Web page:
In this article, I examine the multilevel cultic organization NXIVM, using Susie Scott’s (2011) reinventive institution thesis—an update of Erving Goffman’s (1961) work on total institutions. Scott’s (2011) work addresses some of the broader sociocultural shifts that have fostered a turn inward toward self-improvement in the quest for new, transformative identities. Such shifts have created a proliferation of movements, organisations, and groups— including NXIVM—that offer ideologies and practices that promise to fulfill these reinventive goals. Offering opportunities for macrolevel and microlevel analyses, I employ Scott’s model not only to situate NXIVM within this cultural milieu, but also to examine some of the specifics of its structure, the nature of interpersonal relationships, and the promises that the movement and its founder, Keith Raniere, made. Moreover, as Scott’s (2011) work reveals, attractive as they may be, reinventive institutions incorporate structures of power that render them far from benign. Hence, by drawing on Scott’s postulations, I examine features of NXIVM that illustrate both the promises and problems of reinventive institutions. Moreover, I discuss those aspects of NXIVM that have more in common with total institutions than reinventive ones, demonstrating that, at least in this case, the two types of institution may operate within one organisation. To explore both reinventive and totalistic characteristics, I discuss some of the key features of the following NXIVM organisations: Executive Success Programs (ESP), Jness, the Society of Protectors (SOP), and Dominus Obsequious Sororium (DOS).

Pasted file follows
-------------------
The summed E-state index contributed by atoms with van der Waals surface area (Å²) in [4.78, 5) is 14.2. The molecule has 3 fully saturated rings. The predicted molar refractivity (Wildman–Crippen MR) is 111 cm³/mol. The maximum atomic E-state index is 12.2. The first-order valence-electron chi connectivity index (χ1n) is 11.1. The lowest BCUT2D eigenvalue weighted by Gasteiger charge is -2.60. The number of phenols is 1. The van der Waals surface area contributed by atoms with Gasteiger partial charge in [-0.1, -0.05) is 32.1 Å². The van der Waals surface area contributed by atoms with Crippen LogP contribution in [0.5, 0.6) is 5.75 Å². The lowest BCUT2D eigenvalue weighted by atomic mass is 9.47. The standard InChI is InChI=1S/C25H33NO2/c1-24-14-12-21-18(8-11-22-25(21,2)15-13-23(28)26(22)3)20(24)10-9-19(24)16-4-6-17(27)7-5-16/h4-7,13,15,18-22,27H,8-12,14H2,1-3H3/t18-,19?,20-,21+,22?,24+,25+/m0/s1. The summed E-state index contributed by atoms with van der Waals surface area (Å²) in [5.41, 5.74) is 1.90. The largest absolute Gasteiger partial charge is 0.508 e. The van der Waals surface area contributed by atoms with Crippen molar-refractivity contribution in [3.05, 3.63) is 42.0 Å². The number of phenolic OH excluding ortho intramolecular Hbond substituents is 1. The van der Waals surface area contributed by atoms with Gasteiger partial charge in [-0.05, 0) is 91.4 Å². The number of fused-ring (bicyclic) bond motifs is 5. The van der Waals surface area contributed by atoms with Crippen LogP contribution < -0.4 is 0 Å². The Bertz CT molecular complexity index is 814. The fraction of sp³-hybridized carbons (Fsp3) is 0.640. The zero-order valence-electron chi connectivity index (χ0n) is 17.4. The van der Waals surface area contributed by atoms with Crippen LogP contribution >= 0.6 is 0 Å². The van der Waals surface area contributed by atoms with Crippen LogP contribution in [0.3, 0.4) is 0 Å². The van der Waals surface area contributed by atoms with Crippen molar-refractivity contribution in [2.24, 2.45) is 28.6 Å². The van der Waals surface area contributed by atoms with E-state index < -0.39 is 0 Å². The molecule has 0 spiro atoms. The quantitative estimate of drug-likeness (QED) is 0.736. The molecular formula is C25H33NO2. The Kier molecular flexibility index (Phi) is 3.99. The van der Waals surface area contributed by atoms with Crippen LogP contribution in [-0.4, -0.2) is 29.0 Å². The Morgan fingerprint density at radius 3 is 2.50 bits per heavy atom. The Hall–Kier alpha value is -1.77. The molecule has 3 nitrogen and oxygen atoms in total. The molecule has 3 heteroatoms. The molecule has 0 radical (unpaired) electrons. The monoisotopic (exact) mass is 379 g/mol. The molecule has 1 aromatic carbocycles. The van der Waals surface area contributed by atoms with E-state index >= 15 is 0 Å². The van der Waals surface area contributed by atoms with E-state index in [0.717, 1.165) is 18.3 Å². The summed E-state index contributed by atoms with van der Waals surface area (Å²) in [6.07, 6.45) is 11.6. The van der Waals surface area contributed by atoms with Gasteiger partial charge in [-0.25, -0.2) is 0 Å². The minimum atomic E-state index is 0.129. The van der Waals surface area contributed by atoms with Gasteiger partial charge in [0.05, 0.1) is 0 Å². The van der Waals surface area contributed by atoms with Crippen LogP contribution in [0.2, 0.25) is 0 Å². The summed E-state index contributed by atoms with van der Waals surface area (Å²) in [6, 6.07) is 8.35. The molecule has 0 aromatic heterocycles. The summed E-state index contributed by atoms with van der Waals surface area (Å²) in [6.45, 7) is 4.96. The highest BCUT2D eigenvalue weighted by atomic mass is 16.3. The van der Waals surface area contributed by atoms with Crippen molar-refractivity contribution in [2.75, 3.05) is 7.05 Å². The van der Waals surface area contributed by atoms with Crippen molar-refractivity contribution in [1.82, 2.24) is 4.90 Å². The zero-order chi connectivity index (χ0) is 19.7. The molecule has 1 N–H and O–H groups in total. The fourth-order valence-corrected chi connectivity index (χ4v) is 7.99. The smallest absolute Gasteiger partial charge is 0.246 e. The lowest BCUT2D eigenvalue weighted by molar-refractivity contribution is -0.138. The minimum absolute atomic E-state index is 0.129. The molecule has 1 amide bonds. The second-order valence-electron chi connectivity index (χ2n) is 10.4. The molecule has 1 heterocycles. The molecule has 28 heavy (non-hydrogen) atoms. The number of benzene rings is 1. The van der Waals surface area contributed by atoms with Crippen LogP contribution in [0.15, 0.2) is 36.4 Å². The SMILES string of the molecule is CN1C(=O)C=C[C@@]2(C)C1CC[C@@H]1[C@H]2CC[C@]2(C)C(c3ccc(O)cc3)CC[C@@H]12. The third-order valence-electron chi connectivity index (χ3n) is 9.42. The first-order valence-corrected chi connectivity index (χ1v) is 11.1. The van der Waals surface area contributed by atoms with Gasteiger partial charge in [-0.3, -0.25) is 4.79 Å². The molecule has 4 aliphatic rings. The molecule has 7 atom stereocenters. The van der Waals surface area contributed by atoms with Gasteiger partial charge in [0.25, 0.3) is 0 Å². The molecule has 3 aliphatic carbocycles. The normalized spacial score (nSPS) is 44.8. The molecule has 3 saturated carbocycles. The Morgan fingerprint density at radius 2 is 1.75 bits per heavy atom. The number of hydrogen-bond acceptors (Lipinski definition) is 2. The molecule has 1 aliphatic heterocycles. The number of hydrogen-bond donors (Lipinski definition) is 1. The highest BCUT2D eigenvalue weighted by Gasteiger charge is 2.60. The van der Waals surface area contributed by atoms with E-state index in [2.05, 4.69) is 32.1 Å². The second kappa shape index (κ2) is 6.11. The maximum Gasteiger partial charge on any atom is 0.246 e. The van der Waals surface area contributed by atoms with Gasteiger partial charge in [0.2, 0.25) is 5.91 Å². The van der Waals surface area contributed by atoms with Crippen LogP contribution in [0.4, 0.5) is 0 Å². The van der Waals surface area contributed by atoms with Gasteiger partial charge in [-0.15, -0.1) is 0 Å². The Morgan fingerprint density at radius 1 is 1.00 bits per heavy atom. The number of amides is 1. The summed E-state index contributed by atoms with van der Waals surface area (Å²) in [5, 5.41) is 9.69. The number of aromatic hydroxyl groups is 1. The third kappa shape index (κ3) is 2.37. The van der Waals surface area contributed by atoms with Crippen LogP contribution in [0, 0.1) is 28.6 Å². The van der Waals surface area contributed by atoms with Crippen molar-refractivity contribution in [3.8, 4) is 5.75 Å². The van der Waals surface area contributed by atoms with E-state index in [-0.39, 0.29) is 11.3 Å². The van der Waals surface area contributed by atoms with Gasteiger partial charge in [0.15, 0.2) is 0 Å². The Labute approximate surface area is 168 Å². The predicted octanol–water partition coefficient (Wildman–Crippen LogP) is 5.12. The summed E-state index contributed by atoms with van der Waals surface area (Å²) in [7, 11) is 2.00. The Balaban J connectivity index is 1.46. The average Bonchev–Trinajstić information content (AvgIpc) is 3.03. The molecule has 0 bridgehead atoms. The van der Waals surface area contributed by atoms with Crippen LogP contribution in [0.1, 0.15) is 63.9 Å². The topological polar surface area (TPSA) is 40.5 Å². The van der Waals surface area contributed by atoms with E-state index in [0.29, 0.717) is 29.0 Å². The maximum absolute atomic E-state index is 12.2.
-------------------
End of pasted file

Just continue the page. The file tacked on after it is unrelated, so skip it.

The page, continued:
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    Hashtag boycott sur Twitter en 2020 et 2021